Flat can't hide the bitter, and he nods in answer, understanding. Aren't they all. "How's, uh..." He blanks for a minute, blinks, tries to conjure this latest one's name.
"Don't hurt yourself, now. I wouldn't know, anyway."
It's gotten hard to keep up over the years, and he can't help but wonder if he'd ever known her name at all. "Sorry to hear it."
The shrug is almost imperceptible, and the scotch finally gets some attention. "Whatcha got?"
"Kid capped at a chess competition," he answers, turning back to the file.
"Crips have gone geek. What's the world coming to?" There's a snort, so full of derision it grates. "Gotta be a POI if they gave it to the golden boy."
He shakes his head, more for the thinly-veiled insult than anything. "The vic's a local computer whiz, off the radar. It's the shooter we're interested in." Fingering the mug shot, he stares into John Doe's dead eyes. They didn't change in the flesh - deliberately vacant, defiantly fixed. Perfect cover, since they also didn't miss a damn thing. "No prints, no priors. No name. Guy's a ghost in the machine. But he's somebody, has to be. This was a professional hit."
Even money says the kid hadn't even blinked when he'd drilled a hole in Andrew Goode's skull, squad-style.
"So you bend him 'til he breaks."
"Already did." He pinches the bridge of his nose between his fingers, presses them into bleary eyes. "We got blindsided. Whoever his people are, they broke him out in transit from county. Neutralized two of my men."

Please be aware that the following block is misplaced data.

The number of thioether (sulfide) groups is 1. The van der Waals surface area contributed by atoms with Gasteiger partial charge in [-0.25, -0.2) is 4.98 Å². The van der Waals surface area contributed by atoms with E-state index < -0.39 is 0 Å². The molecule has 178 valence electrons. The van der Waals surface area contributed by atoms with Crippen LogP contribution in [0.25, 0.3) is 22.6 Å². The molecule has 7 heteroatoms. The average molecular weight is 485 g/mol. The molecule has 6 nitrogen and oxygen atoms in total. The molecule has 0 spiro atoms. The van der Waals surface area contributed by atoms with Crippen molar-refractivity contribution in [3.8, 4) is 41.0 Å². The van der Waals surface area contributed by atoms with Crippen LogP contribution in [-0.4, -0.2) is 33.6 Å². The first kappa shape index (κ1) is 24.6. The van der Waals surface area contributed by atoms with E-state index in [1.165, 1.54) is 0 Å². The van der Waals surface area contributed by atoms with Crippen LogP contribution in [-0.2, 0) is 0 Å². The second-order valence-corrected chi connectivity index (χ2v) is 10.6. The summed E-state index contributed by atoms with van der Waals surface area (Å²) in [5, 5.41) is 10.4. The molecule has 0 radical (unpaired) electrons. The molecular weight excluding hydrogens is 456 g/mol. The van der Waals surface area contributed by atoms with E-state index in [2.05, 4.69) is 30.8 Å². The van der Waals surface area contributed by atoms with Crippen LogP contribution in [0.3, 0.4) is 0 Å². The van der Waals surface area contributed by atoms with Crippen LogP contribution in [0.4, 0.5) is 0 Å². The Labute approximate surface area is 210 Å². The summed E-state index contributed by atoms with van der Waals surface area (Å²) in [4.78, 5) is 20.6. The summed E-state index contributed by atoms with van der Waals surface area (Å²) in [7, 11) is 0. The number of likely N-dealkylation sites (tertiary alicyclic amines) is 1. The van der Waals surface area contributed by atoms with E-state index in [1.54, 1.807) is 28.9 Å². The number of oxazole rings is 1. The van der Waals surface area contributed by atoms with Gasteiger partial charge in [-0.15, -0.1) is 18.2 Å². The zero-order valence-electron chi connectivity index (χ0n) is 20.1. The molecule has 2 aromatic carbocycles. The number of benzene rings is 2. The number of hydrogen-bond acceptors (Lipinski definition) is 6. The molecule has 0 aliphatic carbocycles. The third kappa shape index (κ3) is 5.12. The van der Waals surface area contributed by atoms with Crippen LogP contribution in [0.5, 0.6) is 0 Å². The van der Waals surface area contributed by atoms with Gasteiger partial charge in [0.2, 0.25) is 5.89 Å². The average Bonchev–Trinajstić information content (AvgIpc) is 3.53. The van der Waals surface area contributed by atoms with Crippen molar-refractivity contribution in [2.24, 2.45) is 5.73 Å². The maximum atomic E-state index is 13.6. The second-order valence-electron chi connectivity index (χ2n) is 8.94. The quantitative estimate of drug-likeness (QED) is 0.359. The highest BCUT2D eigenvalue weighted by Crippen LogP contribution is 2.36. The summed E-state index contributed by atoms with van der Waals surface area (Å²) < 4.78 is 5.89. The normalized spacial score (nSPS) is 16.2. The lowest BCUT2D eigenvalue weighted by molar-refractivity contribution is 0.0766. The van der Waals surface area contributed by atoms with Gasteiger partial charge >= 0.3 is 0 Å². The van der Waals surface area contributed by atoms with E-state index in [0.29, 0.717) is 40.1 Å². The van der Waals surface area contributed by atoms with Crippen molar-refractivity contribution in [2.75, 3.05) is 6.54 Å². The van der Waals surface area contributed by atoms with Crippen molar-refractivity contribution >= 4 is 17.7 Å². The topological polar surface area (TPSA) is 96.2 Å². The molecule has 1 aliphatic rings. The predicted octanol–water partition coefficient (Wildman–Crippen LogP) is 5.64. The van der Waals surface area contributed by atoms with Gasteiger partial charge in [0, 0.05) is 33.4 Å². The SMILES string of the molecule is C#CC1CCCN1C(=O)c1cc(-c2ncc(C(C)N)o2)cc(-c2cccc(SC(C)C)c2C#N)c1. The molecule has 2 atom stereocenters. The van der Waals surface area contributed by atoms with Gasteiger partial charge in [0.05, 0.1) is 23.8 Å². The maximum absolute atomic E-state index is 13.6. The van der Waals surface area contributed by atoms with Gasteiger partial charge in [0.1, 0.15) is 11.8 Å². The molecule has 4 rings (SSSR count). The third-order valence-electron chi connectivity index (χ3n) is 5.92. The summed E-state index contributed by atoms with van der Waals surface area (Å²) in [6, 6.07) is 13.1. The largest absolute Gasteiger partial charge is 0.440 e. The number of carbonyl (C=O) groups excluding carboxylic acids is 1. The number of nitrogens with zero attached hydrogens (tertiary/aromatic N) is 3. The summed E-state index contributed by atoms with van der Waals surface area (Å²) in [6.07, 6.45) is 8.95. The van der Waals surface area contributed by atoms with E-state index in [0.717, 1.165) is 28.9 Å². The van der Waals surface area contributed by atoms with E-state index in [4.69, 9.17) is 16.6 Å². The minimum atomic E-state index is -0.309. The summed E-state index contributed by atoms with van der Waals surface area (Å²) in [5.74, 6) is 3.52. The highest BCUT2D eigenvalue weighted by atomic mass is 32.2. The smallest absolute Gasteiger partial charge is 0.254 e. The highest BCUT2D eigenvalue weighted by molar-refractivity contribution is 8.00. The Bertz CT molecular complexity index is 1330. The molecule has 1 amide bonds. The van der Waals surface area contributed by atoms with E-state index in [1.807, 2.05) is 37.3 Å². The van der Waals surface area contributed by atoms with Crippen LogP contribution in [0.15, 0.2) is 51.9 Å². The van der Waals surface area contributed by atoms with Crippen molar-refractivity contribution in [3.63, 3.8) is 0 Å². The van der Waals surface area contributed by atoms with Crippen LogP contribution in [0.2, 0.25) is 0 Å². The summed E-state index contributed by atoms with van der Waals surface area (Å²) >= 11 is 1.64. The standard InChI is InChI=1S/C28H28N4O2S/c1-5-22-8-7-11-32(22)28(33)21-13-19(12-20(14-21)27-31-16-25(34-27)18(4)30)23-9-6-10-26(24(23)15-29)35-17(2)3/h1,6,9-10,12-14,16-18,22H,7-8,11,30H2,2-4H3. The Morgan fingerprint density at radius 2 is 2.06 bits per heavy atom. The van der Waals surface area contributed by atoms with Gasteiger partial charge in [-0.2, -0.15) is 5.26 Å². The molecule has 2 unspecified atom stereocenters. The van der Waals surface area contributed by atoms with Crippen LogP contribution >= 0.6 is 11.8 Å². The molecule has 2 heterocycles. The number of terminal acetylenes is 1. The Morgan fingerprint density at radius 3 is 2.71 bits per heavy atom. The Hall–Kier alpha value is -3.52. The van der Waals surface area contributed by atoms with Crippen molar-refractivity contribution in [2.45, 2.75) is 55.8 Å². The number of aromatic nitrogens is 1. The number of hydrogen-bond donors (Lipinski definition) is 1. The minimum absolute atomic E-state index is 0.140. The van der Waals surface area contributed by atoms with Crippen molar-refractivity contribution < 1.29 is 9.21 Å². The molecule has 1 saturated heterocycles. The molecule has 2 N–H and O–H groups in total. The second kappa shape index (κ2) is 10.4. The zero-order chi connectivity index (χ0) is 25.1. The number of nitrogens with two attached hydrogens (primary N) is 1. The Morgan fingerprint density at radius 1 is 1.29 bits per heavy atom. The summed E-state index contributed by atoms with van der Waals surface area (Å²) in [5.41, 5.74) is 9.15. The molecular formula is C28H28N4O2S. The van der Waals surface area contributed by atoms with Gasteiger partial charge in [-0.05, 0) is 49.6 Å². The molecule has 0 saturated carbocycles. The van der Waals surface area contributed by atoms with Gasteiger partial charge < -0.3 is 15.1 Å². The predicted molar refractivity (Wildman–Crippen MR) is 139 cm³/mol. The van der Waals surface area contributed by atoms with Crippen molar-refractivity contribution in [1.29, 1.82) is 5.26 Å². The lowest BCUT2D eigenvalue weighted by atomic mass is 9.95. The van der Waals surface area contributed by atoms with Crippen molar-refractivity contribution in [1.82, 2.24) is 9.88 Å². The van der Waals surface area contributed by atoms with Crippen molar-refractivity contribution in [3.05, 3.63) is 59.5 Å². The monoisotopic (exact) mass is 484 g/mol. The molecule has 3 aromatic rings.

"Well that's always fun. I can do you one better." He flicks his gaze over in time to see Henrikson suck down half his scotch, lips twisted into a grimace. Something tells him it's not the single malt. "Not only did my guys slip out of Baltimore lockup, they vanished from max sec without a goddamn trace."
Sipping his soda, he smirks without humor. He knows all about the ones that got away. "How close are you?"
It sinks into the air, settles, and for a moment he sees the boy he'd known way back when, eager but unsure. Liked him more then, but respect has its trade-offs.
"Not as close as I am tired."
He's more than a little familiar with that, too.
"The ugly ones always get to you," he offers, but it's nothing they don't both know already. "Greed, revenge, even the zealots. That's easy. It's by the book. There's no code of conduct for crazy."